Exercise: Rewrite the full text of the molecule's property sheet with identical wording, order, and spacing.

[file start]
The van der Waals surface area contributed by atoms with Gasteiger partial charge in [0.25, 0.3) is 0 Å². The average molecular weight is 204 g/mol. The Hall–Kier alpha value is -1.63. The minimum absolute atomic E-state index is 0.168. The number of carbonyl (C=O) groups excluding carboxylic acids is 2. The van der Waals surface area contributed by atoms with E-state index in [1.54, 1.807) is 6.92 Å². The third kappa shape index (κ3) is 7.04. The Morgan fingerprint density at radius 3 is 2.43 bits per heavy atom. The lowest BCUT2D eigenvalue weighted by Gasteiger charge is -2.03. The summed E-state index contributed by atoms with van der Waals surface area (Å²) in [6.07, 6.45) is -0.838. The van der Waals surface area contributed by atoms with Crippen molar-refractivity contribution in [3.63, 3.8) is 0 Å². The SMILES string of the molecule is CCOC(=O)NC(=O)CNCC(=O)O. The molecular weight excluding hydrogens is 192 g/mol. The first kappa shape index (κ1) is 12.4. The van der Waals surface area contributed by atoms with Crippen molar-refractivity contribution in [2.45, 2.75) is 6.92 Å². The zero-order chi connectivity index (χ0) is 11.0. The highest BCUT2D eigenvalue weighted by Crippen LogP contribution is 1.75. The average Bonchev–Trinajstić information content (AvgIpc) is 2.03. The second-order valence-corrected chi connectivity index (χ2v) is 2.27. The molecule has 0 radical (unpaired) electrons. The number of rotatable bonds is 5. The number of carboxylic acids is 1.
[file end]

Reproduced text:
The van der Waals surface area contributed by atoms with Gasteiger partial charge in [0.25, 0.3) is 0 Å². The average molecular weight is 204 g/mol. The Hall–Kier alpha value is -1.63. The minimum absolute atomic E-state index is 0.168. The number of carbonyl (C=O) groups excluding carboxylic acids is 2. The van der Waals surface area contributed by atoms with E-state index in [1.54, 1.807) is 6.92 Å². The third kappa shape index (κ3) is 7.04. The Morgan fingerprint density at radius 3 is 2.43 bits per heavy atom. The lowest BCUT2D eigenvalue weighted by Gasteiger charge is -2.03. The summed E-state index contributed by atoms with van der Waals surface area (Å²) in [6.07, 6.45) is -0.838. The van der Waals surface area contributed by atoms with Crippen molar-refractivity contribution in [3.63, 3.8) is 0 Å². The SMILES string of the molecule is CCOC(=O)NC(=O)CNCC(=O)O. The molecular weight excluding hydrogens is 192 g/mol. The first kappa shape index (κ1) is 12.4. The van der Waals surface area contributed by atoms with Crippen molar-refractivity contribution in [2.45, 2.75) is 6.92 Å². The zero-order chi connectivity index (χ0) is 11.0. The highest BCUT2D eigenvalue weighted by Crippen LogP contribution is 1.75. The average Bonchev–Trinajstić information content (AvgIpc) is 2.03. The second-order valence-corrected chi connectivity index (χ2v) is 2.27. The molecule has 0 radical (unpaired) electrons. The number of rotatable bonds is 5. The number of carboxylic acids is 1.